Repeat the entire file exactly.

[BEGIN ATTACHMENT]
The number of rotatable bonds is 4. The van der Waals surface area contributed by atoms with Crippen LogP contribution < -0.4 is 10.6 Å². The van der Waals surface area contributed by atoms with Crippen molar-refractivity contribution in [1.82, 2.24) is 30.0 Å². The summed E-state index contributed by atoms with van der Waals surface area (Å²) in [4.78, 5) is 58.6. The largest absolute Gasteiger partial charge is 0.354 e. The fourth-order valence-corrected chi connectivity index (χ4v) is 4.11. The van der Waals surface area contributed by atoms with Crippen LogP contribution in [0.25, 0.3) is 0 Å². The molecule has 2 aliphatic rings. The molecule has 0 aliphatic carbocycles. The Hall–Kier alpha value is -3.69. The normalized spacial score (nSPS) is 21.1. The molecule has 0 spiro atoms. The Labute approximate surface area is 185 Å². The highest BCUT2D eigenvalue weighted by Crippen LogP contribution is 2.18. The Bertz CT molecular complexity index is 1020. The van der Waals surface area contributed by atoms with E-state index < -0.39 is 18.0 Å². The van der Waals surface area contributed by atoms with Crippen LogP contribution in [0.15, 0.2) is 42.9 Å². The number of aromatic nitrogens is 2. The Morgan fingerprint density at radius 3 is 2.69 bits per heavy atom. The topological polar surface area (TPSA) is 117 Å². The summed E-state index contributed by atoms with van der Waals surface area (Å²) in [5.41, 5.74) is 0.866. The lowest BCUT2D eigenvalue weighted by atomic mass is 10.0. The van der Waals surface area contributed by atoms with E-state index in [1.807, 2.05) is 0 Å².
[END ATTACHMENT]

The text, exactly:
The number of rotatable bonds is 4. The van der Waals surface area contributed by atoms with Crippen LogP contribution < -0.4 is 10.6 Å². The van der Waals surface area contributed by atoms with Crippen molar-refractivity contribution in [1.82, 2.24) is 30.0 Å². The summed E-state index contributed by atoms with van der Waals surface area (Å²) in [4.78, 5) is 58.6. The largest absolute Gasteiger partial charge is 0.354 e. The fourth-order valence-corrected chi connectivity index (χ4v) is 4.11. The van der Waals surface area contributed by atoms with Crippen LogP contribution in [0.25, 0.3) is 0 Å². The molecule has 2 aliphatic rings. The molecule has 0 aliphatic carbocycles. The Hall–Kier alpha value is -3.69. The normalized spacial score (nSPS) is 21.1. The molecule has 0 spiro atoms. The Labute approximate surface area is 185 Å². The highest BCUT2D eigenvalue weighted by Crippen LogP contribution is 2.18. The Bertz CT molecular complexity index is 1020. The van der Waals surface area contributed by atoms with E-state index < -0.39 is 18.0 Å². The van der Waals surface area contributed by atoms with Crippen LogP contribution in [0.15, 0.2) is 42.9 Å². The number of aromatic nitrogens is 2. The Morgan fingerprint density at radius 3 is 2.69 bits per heavy atom. The topological polar surface area (TPSA) is 117 Å². The summed E-state index contributed by atoms with van der Waals surface area (Å²) in [5.41, 5.74) is 0.866. The lowest BCUT2D eigenvalue weighted by atomic mass is 10.0. The van der Waals surface area contributed by atoms with E-state index in [1.807, 2.05) is 0 Å².